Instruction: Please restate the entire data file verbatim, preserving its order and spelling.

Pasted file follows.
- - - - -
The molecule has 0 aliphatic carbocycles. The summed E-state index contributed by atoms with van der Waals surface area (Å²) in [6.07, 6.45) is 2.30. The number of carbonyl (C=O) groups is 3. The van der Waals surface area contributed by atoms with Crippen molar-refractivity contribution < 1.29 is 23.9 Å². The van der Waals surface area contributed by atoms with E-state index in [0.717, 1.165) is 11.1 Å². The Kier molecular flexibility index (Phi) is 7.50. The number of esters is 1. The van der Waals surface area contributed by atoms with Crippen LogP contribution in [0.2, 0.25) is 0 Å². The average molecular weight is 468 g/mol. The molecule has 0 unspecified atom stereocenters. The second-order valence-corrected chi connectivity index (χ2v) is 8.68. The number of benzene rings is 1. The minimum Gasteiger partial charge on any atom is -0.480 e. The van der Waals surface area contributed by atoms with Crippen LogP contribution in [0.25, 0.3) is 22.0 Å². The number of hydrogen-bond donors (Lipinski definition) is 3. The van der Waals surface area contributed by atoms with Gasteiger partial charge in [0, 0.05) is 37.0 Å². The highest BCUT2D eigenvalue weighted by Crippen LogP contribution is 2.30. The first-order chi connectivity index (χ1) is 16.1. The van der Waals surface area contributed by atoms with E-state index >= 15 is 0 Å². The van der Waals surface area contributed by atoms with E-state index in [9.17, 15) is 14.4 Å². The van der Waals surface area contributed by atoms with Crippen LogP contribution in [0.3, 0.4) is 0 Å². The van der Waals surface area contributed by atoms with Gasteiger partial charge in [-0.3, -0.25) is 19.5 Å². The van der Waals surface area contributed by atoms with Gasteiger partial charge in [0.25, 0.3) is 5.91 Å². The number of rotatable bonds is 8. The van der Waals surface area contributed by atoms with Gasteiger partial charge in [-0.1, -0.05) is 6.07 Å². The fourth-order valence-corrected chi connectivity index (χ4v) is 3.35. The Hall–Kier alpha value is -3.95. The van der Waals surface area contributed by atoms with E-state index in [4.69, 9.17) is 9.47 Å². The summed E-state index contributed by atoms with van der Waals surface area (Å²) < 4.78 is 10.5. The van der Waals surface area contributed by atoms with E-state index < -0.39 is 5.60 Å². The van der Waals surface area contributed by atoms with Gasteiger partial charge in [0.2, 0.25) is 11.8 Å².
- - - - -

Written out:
The molecule has 0 aliphatic carbocycles. The summed E-state index contributed by atoms with van der Waals surface area (Å²) in [6.07, 6.45) is 2.30. The number of carbonyl (C=O) groups is 3. The van der Waals surface area contributed by atoms with Crippen molar-refractivity contribution < 1.29 is 23.9 Å². The van der Waals surface area contributed by atoms with E-state index in [0.717, 1.165) is 11.1 Å². The Kier molecular flexibility index (Phi) is 7.50. The number of esters is 1. The van der Waals surface area contributed by atoms with Crippen LogP contribution in [0.2, 0.25) is 0 Å². The average molecular weight is 468 g/mol. The molecule has 0 unspecified atom stereocenters. The second-order valence-corrected chi connectivity index (χ2v) is 8.68. The number of benzene rings is 1. The minimum Gasteiger partial charge on any atom is -0.480 e. The van der Waals surface area contributed by atoms with Crippen LogP contribution in [0.25, 0.3) is 22.0 Å². The number of hydrogen-bond donors (Lipinski definition) is 3. The van der Waals surface area contributed by atoms with Gasteiger partial charge in [0, 0.05) is 37.0 Å². The highest BCUT2D eigenvalue weighted by Crippen LogP contribution is 2.30. The first-order chi connectivity index (χ1) is 16.1. The van der Waals surface area contributed by atoms with E-state index >= 15 is 0 Å². The van der Waals surface area contributed by atoms with E-state index in [9.17, 15) is 14.4 Å². The van der Waals surface area contributed by atoms with Crippen LogP contribution in [0.3, 0.4) is 0 Å². The van der Waals surface area contributed by atoms with Gasteiger partial charge in [-0.3, -0.25) is 19.5 Å². The van der Waals surface area contributed by atoms with Gasteiger partial charge in [0.25, 0.3) is 5.91 Å². The number of rotatable bonds is 8. The van der Waals surface area contributed by atoms with Gasteiger partial charge in [-0.1, -0.05) is 6.07 Å². The fourth-order valence-corrected chi connectivity index (χ4v) is 3.35. The Hall–Kier alpha value is -3.95. The van der Waals surface area contributed by atoms with E-state index in [4.69, 9.17) is 9.47 Å². The summed E-state index contributed by atoms with van der Waals surface area (Å²) < 4.78 is 10.5. The van der Waals surface area contributed by atoms with E-state index < -0.39 is 5.60 Å². The van der Waals surface area contributed by atoms with Gasteiger partial charge in [0.2, 0.25) is 11.8 Å².